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Translated by Rev. Canon Roberts
Book VIII Chapter 11: The Revolt of the Latins and Campanians. The end.[340 BC]
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Although the memory of every traditional custom relating to either human or divine things has been lost through our abandonment of the old religion of our fathers in favour of foreign novelties, I thought it not alien from my subject to record these regulations in the very words in which they have been handed down. |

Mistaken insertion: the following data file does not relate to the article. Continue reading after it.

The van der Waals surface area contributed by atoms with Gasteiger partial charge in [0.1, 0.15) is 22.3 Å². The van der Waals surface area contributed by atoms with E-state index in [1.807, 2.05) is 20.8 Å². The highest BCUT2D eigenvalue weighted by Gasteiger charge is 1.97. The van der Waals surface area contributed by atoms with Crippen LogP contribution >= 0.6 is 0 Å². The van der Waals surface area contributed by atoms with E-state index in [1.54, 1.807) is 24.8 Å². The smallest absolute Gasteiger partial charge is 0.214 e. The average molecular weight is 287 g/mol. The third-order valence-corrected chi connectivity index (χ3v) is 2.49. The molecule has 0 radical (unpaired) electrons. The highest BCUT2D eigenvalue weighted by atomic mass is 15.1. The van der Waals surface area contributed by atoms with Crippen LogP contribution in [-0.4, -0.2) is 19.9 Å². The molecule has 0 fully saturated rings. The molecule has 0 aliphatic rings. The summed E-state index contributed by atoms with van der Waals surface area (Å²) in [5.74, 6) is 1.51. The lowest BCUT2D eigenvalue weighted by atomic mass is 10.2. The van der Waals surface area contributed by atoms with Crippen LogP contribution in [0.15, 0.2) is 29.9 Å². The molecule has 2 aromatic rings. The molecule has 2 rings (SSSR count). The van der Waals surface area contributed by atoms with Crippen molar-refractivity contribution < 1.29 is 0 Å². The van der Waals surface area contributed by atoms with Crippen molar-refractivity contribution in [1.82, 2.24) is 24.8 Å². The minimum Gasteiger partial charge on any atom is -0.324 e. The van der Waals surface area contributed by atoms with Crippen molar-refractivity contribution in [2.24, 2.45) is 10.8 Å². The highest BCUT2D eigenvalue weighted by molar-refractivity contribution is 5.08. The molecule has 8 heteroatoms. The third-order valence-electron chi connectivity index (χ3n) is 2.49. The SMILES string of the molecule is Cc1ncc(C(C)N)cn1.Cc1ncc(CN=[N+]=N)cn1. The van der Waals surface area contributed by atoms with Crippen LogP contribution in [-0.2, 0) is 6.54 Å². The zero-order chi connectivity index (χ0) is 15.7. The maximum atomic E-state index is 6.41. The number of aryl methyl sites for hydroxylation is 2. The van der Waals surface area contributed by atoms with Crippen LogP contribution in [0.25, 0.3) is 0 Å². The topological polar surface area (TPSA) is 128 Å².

In some authors I find it stated that it was only after the battle was over that the Samnites who had been waiting to see the result came to support the Romans. Assistance was also coming to the Latins from Lanuvium whilst time was being wasted in deliberation, but whilst they were starting and a part of their column was already on the march, news came of the defeat of the Latins. They faced about and re-entered their city and it is stated that Milionius, their praetor, remarked that for that very short march they would have to pay a heavy price to Rome. Those of the Latins who survived the battle retreated by many different routes, and gradually assembled in the city of Vescia. Here the leaders met to discuss the situation, and Numisius assured them that both armies had really experienced the same fortune and an equal amount of bloodshed; the Romans enjoyed no more than the name of victory, in every other respect they were as good as defeated. The head-quarters of both consuls were polluted with blood; the one [Note 1] had murdered his son [Note 2], the other [Note 3] had devoted himself to death; their whole army was massacred, their hastati and principes killed; the companies both in front of and behind the standards had suffered enormous losses; the triarii in the end saved the situation. The Latin troops, it was true, were equally cut up, but Latium and the Volsci could supply reinforcements more quickly than Rome. If, therefore, they approved, he would at once call out the fighting men from the Latin and Volscian peoples and march back with an army to Capua, and would take the Romans unawares; a battle was the last thing they were expecting. He despatched misleading letters throughout Latium and the Volscian country, those who had not been engaged in the battle being the more ready to believe what he said, and a hastily levied body of militia, drawn from all quarters, was got together. This army was met by the consul at Trifanum, a place between Sinuessa and Menturnae. Without waiting even to choose the sites for their camps, the two armies piled their baggage, fought and finished the war, for the Latins were so utterly worsted that when the consul with his victorious army was preparing to ravage their territory, they made a complete surrender and the Campanians followed their example.